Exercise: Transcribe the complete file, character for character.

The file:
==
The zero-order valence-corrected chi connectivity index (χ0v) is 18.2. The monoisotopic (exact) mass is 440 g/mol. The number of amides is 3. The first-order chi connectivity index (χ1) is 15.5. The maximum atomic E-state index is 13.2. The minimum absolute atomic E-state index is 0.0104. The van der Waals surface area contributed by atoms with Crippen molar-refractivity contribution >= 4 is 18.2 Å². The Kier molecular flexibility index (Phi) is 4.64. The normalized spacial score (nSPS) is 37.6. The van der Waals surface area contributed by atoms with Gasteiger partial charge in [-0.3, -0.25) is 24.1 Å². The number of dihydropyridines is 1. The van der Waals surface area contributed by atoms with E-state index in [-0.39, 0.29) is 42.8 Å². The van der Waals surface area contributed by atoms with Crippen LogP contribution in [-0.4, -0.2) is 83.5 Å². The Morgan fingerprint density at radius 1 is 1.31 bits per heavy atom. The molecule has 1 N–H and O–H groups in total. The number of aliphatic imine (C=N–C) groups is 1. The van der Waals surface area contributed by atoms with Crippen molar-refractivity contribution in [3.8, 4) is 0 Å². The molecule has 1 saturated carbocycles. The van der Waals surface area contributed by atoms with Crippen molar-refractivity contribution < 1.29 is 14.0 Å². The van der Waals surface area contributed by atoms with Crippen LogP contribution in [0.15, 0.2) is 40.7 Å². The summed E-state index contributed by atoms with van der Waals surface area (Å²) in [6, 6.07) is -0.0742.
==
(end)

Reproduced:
The zero-order valence-corrected chi connectivity index (χ0v) is 18.2. The monoisotopic (exact) mass is 440 g/mol. The number of amides is 3. The first-order chi connectivity index (χ1) is 15.5. The maximum atomic E-state index is 13.2. The minimum absolute atomic E-state index is 0.0104. The van der Waals surface area contributed by atoms with Crippen molar-refractivity contribution >= 4 is 18.2 Å². The Kier molecular flexibility index (Phi) is 4.64. The normalized spacial score (nSPS) is 37.6. The van der Waals surface area contributed by atoms with Gasteiger partial charge in [-0.3, -0.25) is 24.1 Å². The number of dihydropyridines is 1. The van der Waals surface area contributed by atoms with E-state index in [-0.39, 0.29) is 42.8 Å². The van der Waals surface area contributed by atoms with Crippen LogP contribution in [-0.4, -0.2) is 83.5 Å². The Morgan fingerprint density at radius 1 is 1.31 bits per heavy atom. The molecule has 1 N–H and O–H groups in total. The number of aliphatic imine (C=N–C) groups is 1. The van der Waals surface area contributed by atoms with Crippen molar-refractivity contribution in [3.8, 4) is 0 Å². The molecule has 1 saturated carbocycles. The van der Waals surface area contributed by atoms with Crippen molar-refractivity contribution < 1.29 is 14.0 Å². The van der Waals surface area contributed by atoms with Crippen LogP contribution in [0.15, 0.2) is 40.7 Å². The summed E-state index contributed by atoms with van der Waals surface area (Å²) in [6, 6.07) is -0.0742.